Advertisement

Where are the 18 fibromyalgia tender points located?

In order to be diagnosed with fibromyalgia, you must experience discomfort in at least 11 of 18 tender points designated by the American College of Rheumatology. There are 8 tender points on the front of the body and 10 on the back. They occur symmetrically down the body. On the front of the body they are located at the bottom of the neck just above the collarbone, just below the center of each collarbone, on the crease inside each elbow, and lastly on the inside of each knee. On the back of the body they are located at the bottom of the neck, above each shoulder blade, just inside each shoulder blade, at the top of the butt on either side of the lower spine, and lastly just underneath the butt on the outer part of each hamstring.
Dr. Michael Roizen, MD
Internal Medicine
The American College of Rheumatology (ACR) has identified criteria for classification of fibromyalgia. This classification includes having pain in 11 of 18 tender points, or trigger points, on the body during an examination. The locations of the tender point sites are over the neck, shoulder blades, lower back, elbows, buttocks, knees, and other areas. The actual size of a trigger point is small, about the size of a dime. When your doctor checks for tender points, the doctor may check "control points" or nontender points on the body to make sure you don't react to these as well, or that might change the diagnosis. Some doctors use a special instrument called a doximeter or dolorimeter to apply just the right pressure on tender points during an exam.
Jacob Teitelbaum
Integrative Medicine

These tender points were arbitrarily chosen from dozens that are present for purposes of making the diagnosis and half are on the right and half are on the left side of the body. Fortunately, the new diagnostic criteria are eliminating the need for the tender point exam as most physicians are simply not trained in this. More importantly is the question "Do you hurt all over?", this is a more pertinent hallmark for fibromyalgia.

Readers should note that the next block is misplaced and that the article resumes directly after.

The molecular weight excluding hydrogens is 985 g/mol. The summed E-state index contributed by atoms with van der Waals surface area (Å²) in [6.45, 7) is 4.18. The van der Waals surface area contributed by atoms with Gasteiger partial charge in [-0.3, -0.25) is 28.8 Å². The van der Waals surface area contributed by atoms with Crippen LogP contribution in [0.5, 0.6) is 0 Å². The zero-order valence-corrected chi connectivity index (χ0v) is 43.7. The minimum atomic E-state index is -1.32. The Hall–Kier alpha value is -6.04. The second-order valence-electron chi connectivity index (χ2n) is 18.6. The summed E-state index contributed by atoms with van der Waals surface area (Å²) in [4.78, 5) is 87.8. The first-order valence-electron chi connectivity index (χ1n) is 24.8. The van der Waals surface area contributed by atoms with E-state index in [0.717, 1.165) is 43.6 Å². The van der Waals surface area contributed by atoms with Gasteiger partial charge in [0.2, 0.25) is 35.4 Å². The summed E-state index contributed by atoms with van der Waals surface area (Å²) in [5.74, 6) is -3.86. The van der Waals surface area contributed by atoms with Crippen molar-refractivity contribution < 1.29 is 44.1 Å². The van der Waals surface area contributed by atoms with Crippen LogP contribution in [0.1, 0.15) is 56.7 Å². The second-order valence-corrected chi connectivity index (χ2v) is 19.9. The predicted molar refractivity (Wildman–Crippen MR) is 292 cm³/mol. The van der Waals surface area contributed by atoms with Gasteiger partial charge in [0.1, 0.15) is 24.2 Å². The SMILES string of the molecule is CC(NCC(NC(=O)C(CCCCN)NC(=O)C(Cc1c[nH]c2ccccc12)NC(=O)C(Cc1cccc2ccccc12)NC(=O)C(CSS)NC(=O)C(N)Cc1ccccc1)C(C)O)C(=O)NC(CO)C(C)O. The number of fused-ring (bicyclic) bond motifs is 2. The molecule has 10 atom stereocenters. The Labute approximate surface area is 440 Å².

These trigger points are:
• front and back of neck
• mid to upper back of the shoulders
• upper chest
• elbows
• buttocks
• hips
• knees.
 
Dr. Mehmet Oz, MD
Cardiology (Cardiovascular Disease)
The 18 fibromyalgia tender points form a constellation around the neck, shoulder, chest, hips, knees and elbows. They are often in the same place as myofascial trigger points, firm nodules that often feel tight in your muscles. If you feel pain when light pressure is applied to pressure points on both the left and right side of your body (not just one side), and below and above the waist, such as around your knees as well as your neck and shoulders. Pain at 11 or more pressure points is a good indication of fibro, but you can have pain in fewer pressure points and still have fibro.
There are 18 soft tissue sites on the body called tender points that are highly sensitive to pressure in people with fibromyalgia, and much less tender in people who do not have fibromyalgia. Your doctor may use these points to diagnose this disease. They are clustered at the base of your skull and low cervical neck, on the trapezius muscles of your shoulders, and at the second ribs, lateral epicondyles, sacral area, hips, and knees.
Fibromyalgia tender points are often, but not always, paired (the same on both sides of the body). The American College of Rheumatology has identified nine pairs of tender points that commonly occur in people with fibromyalgia. These pairs are located on both the right and left sides of the body and may affect the neck, shoulders, chest, elbows, waist, hips, and knees. No one knows why these tender points are often paired. A doctor may diagnose fibromyalgia in people who do not have these paired tender points.

Continue Learning about Fibromyalgia

Top 3 Fibromyalgia Myths
Top 3 Fibromyalgia Myths
Despite the fact that fibromyalgia has finally gained widespread acceptance as a medical illness, confusion abounds regarding this poorly understood c...
Read More
What kind of medical specialists diagnose and treat fibromyalgia?
Dr. Michael Roizen, MDDr. Michael Roizen, MD
Many different types of doctors can diagnose and treat fibromyalgia. Sometimes a rheumatologist, a d...
More Answers
Fibromyalgia and Coexisting Conditions
Fibromyalgia and Coexisting ConditionsFibromyalgia and Coexisting ConditionsFibromyalgia and Coexisting ConditionsFibromyalgia and Coexisting Conditions
Learn how to treat related problems and gain better control of your fibro.
Start Slideshow
Sharing Care About Fibromyalgia
Sharing Care About Fibromyalgia

Important: This content reflects information from various individuals and organizations and may offer alternative or opposing points of view. It should not be used for medical advice, diagnosis or treatment. As always, you should consult with your healthcare provider about your specific health needs.